Glamour Addresses Issues More Serious Than Style
- Susan Ellingburg Crosswalk.com Contributing Writer
- 2011 14 Mar
Author: Melody Carlson
Publisher: Zonderkidz, a division of Zondervan
What do you do when the people around you have different moral standards than you? Now what do you do if those people are your friends and family?
That’s an awkward situation for anyone, but especially for a nineteen-year-old living in the limelight. Erin wants to do the right thing; she tries to honor God in all she does. But with her best friend about to become a teen mom, her sister shacking up with a fiancé, and her mom unexpectedly vague on the moral guidance front, it’s complicated.
Things only get worse when Erin learns their television show’s director has a serious health issue. Fran wants to keep her condition a secret so she can continue working. Erin tries to keep things going without anyone finding out, but it’s a heavy load to carry, especially with all the other things she has to deal with. Like her boyfriend, who’s not really a boyfriend, just a “friend” friend. At least he was ... at least, that’s what Erin thought he was. He may have thought otherwise. Oh dear.
The fifth book in Melody Carlson’s teen fiction On the Runway series, Glamour addresses issues more serious than this season’s styles. Not only that, they’re situations almost any girl can relate to: Friend issues. Boyfriend pressure. Family drama. Secrets to keep ... or not. Oh, and there’s a hurricane on the horizon—the real-life, threatening weather kind.
The one flaw in this otherwise excellent book is that the author assumes you’ve read the other four books in the series. If you start with this volume, as I did, it’s extremely confusing. Here’s what I was able to piece together: Erin and her sister have some kind of fashion television show, but what and why and where is never clear. They apparently have unlimited funds, a wardrobe to die for, invites to the world’s most exclusive fashion shows, and enough style to rock a red carpet. My best guess is that they’re some sort of clean-cut Kardashians. (Note to author: one simple paragraph of back story at the beginning of the book would have been a huge help. I spent the first half of the novel trying to figure out if Erin was old enough to drive or a precocious pre-teen. It was seriously distracting.)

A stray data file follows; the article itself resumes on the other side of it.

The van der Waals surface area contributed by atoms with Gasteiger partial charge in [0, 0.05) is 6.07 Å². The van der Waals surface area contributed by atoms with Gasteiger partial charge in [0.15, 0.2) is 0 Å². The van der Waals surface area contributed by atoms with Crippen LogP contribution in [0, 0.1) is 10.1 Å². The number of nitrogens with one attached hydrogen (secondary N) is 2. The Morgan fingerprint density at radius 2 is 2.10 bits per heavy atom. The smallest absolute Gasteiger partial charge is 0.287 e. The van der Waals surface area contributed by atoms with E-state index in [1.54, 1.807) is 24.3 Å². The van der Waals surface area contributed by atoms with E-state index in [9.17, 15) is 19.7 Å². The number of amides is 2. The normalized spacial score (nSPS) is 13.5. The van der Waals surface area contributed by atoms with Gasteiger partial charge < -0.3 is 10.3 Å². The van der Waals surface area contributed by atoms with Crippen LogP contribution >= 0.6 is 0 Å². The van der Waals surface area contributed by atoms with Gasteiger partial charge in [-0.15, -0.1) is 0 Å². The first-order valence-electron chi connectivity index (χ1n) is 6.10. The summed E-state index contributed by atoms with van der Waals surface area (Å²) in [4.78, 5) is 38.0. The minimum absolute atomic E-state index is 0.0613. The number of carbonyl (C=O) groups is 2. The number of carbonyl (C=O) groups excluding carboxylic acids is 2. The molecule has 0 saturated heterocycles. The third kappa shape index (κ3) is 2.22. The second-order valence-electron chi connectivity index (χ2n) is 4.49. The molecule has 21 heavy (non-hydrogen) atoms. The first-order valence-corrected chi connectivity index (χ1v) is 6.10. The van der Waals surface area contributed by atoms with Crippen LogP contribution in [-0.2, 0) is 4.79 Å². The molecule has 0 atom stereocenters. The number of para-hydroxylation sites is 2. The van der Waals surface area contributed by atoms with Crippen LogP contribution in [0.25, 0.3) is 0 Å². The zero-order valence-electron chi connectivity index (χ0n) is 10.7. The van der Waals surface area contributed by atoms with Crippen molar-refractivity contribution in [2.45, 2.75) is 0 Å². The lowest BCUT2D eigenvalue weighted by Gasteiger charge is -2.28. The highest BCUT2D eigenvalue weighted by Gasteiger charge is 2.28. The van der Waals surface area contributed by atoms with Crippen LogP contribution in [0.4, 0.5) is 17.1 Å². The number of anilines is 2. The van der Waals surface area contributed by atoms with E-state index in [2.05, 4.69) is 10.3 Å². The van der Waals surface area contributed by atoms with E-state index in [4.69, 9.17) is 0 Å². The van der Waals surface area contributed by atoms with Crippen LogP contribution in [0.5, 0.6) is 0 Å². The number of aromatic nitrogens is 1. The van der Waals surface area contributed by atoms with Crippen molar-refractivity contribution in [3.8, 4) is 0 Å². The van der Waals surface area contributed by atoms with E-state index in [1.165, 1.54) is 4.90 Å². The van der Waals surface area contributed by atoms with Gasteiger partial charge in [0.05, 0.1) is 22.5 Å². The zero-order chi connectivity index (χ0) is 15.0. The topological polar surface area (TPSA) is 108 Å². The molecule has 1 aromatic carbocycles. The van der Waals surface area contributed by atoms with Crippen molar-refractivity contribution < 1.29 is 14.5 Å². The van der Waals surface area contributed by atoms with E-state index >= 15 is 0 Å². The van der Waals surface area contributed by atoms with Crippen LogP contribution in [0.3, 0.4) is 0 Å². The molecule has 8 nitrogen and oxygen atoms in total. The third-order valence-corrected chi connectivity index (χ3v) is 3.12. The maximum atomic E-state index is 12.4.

Despite enough unexplained details to fill one of Erin’s Prada bags, Glamour is a really good story. It’s fun to follow the sisters backstage to fashion shows, their own tapings, and even into a bit of reality TV land. The fashion sounds fabulous; there’s just enough description to provide a great mental movie, but not so much that the clothing overshadows the people wearing it. The settings are as stylish as the wardrobe; the girls turn up in poolside parties, fancy hotels, and beaches in the Bahamas—all part of the job, of course. All the characters ring true, from Erin’s “normal” friends to her boyfriend-obsessed sister to reality-show stars who create drama with every calculated, catty comment.
Would I recommend Glamour? Absolutely. But do yourself a favor—read the rest of the series first.